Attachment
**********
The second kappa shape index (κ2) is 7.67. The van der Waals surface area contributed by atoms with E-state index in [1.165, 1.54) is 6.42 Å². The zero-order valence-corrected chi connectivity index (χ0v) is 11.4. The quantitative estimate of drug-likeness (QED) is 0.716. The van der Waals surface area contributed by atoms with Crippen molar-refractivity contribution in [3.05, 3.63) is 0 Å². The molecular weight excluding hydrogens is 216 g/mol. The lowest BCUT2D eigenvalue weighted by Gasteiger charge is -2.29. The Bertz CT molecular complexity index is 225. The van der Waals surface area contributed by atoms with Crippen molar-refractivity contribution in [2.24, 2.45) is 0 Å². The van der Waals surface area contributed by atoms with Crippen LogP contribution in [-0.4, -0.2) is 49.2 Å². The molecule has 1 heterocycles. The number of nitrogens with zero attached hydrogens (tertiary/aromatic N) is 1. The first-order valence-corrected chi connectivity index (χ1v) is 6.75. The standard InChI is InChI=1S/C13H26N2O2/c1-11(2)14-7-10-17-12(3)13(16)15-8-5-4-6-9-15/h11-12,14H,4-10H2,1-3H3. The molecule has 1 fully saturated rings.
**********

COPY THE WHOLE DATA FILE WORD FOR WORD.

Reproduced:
The second kappa shape index (κ2) is 7.67. The van der Waals surface area contributed by atoms with E-state index in [1.165, 1.54) is 6.42 Å². The zero-order valence-corrected chi connectivity index (χ0v) is 11.4. The quantitative estimate of drug-likeness (QED) is 0.716. The van der Waals surface area contributed by atoms with Crippen molar-refractivity contribution in [3.05, 3.63) is 0 Å². The molecular weight excluding hydrogens is 216 g/mol. The lowest BCUT2D eigenvalue weighted by Gasteiger charge is -2.29. The Bertz CT molecular complexity index is 225. The van der Waals surface area contributed by atoms with Crippen molar-refractivity contribution in [2.24, 2.45) is 0 Å². The van der Waals surface area contributed by atoms with Crippen LogP contribution in [-0.4, -0.2) is 49.2 Å². The molecule has 1 heterocycles. The number of nitrogens with zero attached hydrogens (tertiary/aromatic N) is 1. The first-order valence-corrected chi connectivity index (χ1v) is 6.75. The standard InChI is InChI=1S/C13H26N2O2/c1-11(2)14-7-10-17-12(3)13(16)15-8-5-4-6-9-15/h11-12,14H,4-10H2,1-3H3. The molecule has 1 fully saturated rings.